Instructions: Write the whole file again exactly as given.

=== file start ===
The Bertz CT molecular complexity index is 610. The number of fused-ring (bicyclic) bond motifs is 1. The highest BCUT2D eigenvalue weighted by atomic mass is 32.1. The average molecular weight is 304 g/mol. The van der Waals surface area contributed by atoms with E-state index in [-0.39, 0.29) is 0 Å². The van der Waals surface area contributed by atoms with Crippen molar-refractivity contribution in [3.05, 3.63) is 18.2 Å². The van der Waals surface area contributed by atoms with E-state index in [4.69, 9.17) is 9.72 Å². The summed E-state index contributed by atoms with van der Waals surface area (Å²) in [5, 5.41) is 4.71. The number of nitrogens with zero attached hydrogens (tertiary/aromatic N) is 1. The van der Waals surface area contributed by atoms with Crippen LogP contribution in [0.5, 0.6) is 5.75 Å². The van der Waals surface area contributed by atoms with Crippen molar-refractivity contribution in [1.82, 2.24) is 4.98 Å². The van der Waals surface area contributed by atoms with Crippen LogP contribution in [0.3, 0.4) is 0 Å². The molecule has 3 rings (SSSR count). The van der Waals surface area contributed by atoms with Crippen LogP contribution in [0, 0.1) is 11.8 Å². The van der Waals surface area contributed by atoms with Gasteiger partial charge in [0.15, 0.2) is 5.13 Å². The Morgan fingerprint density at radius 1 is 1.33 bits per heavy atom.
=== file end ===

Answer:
The Bertz CT molecular complexity index is 610. The number of fused-ring (bicyclic) bond motifs is 1. The highest BCUT2D eigenvalue weighted by atomic mass is 32.1. The average molecular weight is 304 g/mol. The van der Waals surface area contributed by atoms with E-state index in [-0.39, 0.29) is 0 Å². The van der Waals surface area contributed by atoms with Crippen molar-refractivity contribution in [3.05, 3.63) is 18.2 Å². The van der Waals surface area contributed by atoms with E-state index in [4.69, 9.17) is 9.72 Å². The summed E-state index contributed by atoms with van der Waals surface area (Å²) in [5, 5.41) is 4.71. The number of nitrogens with zero attached hydrogens (tertiary/aromatic N) is 1. The van der Waals surface area contributed by atoms with Crippen LogP contribution in [0.5, 0.6) is 5.75 Å². The van der Waals surface area contributed by atoms with Crippen molar-refractivity contribution in [1.82, 2.24) is 4.98 Å². The van der Waals surface area contributed by atoms with Crippen LogP contribution in [0.3, 0.4) is 0 Å². The molecule has 3 rings (SSSR count). The van der Waals surface area contributed by atoms with Crippen LogP contribution in [0, 0.1) is 11.8 Å². The van der Waals surface area contributed by atoms with Gasteiger partial charge in [0.15, 0.2) is 5.13 Å². The Morgan fingerprint density at radius 1 is 1.33 bits per heavy atom.